I am now the proud owner of a 3D printer…
From CAD to 3D Printing
Early in my career I made a living writing extensions to common CAD programs. — One of the extensions I worked on dealt with outputting data suitable for feeding into a CNC machine and simulating the path that the tool would take right in the CAD application. I still remember visiting our customer and watching an industrial-grade CNC laser cutter cutting parts out of a metal plate right in their machine shop.
There is a certain fascination of being able to directly turn information inside a computer (such as a CAD drawing) into a tangible real-world object.
Dabbling in Printer Design
Maybe that’s why I became interested in 3D printing about two or three years ago. Back then I toyed with the idea of designing my own printer using CoreXY and a print bed that gets lowered during the build process. I toyed around with the idea for a while and fired up trusty OpenSCAD and got something:
After playing around with a few mechanical parts that I ordered I arrived at the conclusion that completing a design would involve quite a bit of prototyping and require more investment in time and money than I could justify. Hence I shelved the project.
Choosing to Buy a Printer in 2017
Fast-forward to 2017 and I realized that prices for 3D printers had come down significantly, to a point where buying individual parts from a BOM for my (never completed) design would probably cost more than an entry-level printer.
I initially considered an Anycubic Kossel Plus kit because the design goal of a Kossel-style printer is to keep the moving mass as small as possible, thereby eliminating vibrations and enabling a faster print speed and giving you better quality prints, which was in line with what I intended to do with my own design.
However, I ended up purchasing a Monoprice Maker Select v2 instead. The reason for this was that the Monoprice seemed to be a pretty decent printer for a newby: You could get going with it right out of the, with lots of room to improve the print quality further by making some fairly inexpensive modifications to it.
Prusa style printers move the printer bed back and forth, the nozzle left to right and the entire nozzle assembly up and down. So they are pretty much the anti-thesis of what I initially had in mind, but there is no denying that this is a proven design.
Getting Started with the Monoprice Maker Select v2
I am not sure whether the “up and running in 10 minutes” that this printer is being advertised for, is generally true. It definitely wasn’t true for me. The main problem I encountered was that when I followed the initial setup instructions everything went haywire when I tried to raise the nozzle assembly (“moving the X axis up”). There are two stepper motors, one on each side, that turn threaded rods. In my case everything was fine when I attempted to lower the Z axis, but when raising it, the left hand side stepper motor seemed to not have enough torque and eventually the whole “X axis” of the printer would become crooked and jam, since only the right and side would rise.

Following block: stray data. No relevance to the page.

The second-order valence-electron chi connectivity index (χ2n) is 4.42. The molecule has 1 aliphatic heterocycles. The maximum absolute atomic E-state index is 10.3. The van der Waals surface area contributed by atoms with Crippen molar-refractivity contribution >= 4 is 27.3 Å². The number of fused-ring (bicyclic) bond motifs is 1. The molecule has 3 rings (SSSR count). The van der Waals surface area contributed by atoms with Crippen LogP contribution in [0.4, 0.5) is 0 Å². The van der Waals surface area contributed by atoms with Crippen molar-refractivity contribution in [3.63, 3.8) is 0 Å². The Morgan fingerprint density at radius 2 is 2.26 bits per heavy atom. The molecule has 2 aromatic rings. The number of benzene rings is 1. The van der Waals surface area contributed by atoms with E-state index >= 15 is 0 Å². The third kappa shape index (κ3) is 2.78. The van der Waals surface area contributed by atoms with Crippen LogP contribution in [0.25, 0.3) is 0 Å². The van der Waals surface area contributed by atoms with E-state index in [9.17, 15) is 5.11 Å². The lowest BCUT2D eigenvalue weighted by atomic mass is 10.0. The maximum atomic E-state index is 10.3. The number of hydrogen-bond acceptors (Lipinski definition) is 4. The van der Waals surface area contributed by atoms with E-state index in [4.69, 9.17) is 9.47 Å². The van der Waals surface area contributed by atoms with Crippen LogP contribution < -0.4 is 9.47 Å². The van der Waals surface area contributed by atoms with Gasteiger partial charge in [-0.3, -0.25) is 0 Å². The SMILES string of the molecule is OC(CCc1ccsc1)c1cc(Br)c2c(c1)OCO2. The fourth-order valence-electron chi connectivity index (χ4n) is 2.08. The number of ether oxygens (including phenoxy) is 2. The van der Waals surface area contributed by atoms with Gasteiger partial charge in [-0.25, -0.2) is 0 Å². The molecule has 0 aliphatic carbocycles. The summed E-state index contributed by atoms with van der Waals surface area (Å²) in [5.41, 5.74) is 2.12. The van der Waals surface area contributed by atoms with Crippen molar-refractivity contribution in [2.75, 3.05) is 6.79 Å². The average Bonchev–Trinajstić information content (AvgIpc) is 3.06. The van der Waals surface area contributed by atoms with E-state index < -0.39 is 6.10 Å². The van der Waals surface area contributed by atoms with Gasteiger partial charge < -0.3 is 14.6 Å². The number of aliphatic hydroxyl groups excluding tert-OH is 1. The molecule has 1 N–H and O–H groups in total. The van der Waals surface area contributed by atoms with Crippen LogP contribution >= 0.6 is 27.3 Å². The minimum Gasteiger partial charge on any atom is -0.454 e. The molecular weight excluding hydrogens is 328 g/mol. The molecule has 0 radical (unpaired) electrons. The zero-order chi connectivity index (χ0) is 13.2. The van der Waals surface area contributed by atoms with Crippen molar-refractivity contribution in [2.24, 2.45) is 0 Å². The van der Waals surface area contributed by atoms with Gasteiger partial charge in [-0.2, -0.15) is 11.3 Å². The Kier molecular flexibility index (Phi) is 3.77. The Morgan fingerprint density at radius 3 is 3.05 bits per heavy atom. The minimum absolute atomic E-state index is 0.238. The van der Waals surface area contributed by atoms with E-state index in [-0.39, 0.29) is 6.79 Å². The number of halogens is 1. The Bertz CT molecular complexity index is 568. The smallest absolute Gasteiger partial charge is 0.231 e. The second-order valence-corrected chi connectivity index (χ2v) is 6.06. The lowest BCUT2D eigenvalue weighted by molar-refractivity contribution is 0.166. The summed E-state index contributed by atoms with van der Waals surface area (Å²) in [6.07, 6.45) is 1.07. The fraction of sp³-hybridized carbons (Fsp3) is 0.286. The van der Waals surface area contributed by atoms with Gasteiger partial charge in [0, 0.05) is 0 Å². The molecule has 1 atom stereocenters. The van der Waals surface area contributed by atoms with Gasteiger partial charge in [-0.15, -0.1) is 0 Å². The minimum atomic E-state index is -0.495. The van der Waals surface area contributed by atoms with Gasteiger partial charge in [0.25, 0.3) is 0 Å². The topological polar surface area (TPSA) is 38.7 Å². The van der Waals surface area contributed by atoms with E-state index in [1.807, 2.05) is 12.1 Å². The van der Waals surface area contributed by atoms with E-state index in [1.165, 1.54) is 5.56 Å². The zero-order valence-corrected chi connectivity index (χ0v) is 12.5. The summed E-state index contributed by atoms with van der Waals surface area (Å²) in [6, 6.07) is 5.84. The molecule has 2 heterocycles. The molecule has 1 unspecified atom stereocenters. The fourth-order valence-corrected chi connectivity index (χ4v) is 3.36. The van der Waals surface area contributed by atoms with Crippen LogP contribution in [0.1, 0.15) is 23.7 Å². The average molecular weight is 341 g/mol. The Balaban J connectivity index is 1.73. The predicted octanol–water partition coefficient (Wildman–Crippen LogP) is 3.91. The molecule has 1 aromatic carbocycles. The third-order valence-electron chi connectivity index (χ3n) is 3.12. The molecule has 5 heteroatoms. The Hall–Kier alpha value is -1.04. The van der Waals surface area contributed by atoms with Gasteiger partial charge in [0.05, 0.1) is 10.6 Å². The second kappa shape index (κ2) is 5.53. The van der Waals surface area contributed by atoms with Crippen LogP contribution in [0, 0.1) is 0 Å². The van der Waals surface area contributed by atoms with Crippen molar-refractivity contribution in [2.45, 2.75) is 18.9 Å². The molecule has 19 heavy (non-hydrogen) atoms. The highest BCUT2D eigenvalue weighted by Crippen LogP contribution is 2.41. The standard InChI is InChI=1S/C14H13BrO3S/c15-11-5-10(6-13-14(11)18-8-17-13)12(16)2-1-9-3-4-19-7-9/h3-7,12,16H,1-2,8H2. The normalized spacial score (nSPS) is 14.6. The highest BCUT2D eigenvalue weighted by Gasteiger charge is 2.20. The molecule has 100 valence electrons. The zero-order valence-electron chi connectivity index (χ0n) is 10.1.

After some troubleshooting I finally found the culprit: One of the wires on the plastic connector that you are supposed to plug into the stepper motor was lose in the connector and even tho the connector was plugged in that one wire was apparently not making contact with the prong on the stepper motor.
The frontmost wire on the “B” connector was what gave me trouble:
After fixing this I of course had to “re-level the X axis”. And the solution presented in the manual to use a level for that is just bad: First, good luck finding a level that’s small enough to fit. Second, putting a level on the side of a cylinder is never going to be very accurate, and third and foremost you don’t care about the X axis being parallel to the ground, you want it to be parallel to the printer bed/frame, which is not necessarily the same.
In my opinion the better solution is to use something like a small block of wood and raise up the X axis by manually turning the threaded rods until you get the X axis raised as high as possible and then use that small block of wood to make sure the X axis on both sides is equidistant to the top part of the printer’s frame.
Has worked great for me and no problems with this ever since.
From my initial experience with this printer I would say the quality exceeded my initial expectations. However, if you expect the operation of the printer to be plug and play like, say, using your iDevice, you will be disappointed.
However, I did not expect this to be the case and so far have been quite happy with that printer.
More on the project I purchased it for in another post…